Milk Chocolate – usually around 35-45 cacao solids. Pair with: American pale ale, Brown ale, Amber ale

Dark chocolate – at least 35% cacao solids but commonly above 70%.  Pair with:  Robust Porter, Imperial Stout, Dubbel, Lambic style beers.

glass of beer

Look out for beers with speciality ingredients such as coffee, chocolate, peanut butter and many more that offer endless possibilities for pairing with chocolate.

Many American craft beers such as Firestone Walker Brewing Co, Lakefront Brewery Inc,  Jolly Pumpkin Artisan Ales, Rogue Ales, Sierra Nevada Brewing Co, Spencer Brewery and Stone Brewing Co.  are available in Silpo or Good Wine stores.

D+ File

Lotte Peplow is an ambassador of the Brewers Association (BA) in Europe. Lotte is also a certified beer sommelier and beer-writer, beer judge at many professional contests, as well as she brews beer. In addition, Lotte conducts meetings and beer tastings, organizes large-scale beer events and is an active supporter of beer food pairing.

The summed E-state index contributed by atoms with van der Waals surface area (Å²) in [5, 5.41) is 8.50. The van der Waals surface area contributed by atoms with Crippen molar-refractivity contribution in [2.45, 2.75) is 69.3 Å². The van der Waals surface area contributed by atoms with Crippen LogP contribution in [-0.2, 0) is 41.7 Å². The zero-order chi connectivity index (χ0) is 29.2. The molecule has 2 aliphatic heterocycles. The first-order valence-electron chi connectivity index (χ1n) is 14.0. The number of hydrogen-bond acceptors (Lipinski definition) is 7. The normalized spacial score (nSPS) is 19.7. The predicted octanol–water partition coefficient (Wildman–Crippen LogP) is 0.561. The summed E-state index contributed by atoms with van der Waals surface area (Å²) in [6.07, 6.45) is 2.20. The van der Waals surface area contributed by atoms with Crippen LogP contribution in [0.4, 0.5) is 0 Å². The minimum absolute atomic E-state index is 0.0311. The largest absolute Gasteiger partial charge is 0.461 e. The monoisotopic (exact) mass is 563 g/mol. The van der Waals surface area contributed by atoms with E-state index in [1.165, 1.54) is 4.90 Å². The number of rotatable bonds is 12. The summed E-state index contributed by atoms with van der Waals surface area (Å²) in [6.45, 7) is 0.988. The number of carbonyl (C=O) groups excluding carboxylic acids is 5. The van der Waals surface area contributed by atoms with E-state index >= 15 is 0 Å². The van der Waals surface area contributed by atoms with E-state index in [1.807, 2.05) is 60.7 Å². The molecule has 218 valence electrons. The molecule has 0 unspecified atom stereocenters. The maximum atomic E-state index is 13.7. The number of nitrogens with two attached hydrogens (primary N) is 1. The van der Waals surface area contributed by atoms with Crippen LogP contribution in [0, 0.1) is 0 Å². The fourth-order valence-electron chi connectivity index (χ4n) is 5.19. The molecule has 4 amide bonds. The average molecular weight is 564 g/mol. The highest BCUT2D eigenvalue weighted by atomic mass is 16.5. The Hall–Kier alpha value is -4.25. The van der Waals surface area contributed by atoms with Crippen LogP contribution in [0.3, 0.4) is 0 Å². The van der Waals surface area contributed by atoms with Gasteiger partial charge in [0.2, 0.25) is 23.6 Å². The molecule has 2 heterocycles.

The Brewers Association (BA) is the not-for-profit trade association dedicated to small and independent American brewers, their beers and the community of brewing enthusiasts. The BA represents 5,500-plus U.S. breweries. The BA organizes events including the World Beer Cup®, Great American Beer Festival®, Craft Brewers Conference® & BrewExpo America®, SAVOR: An American Craft Beer & Food Experience, Homebrew ConTM, National Homebrew Competition and American Craft Beer Week®. The BA publishes The New Brewer® magazine, and Brewers Publications®.

Photo provided by Lotte Peplow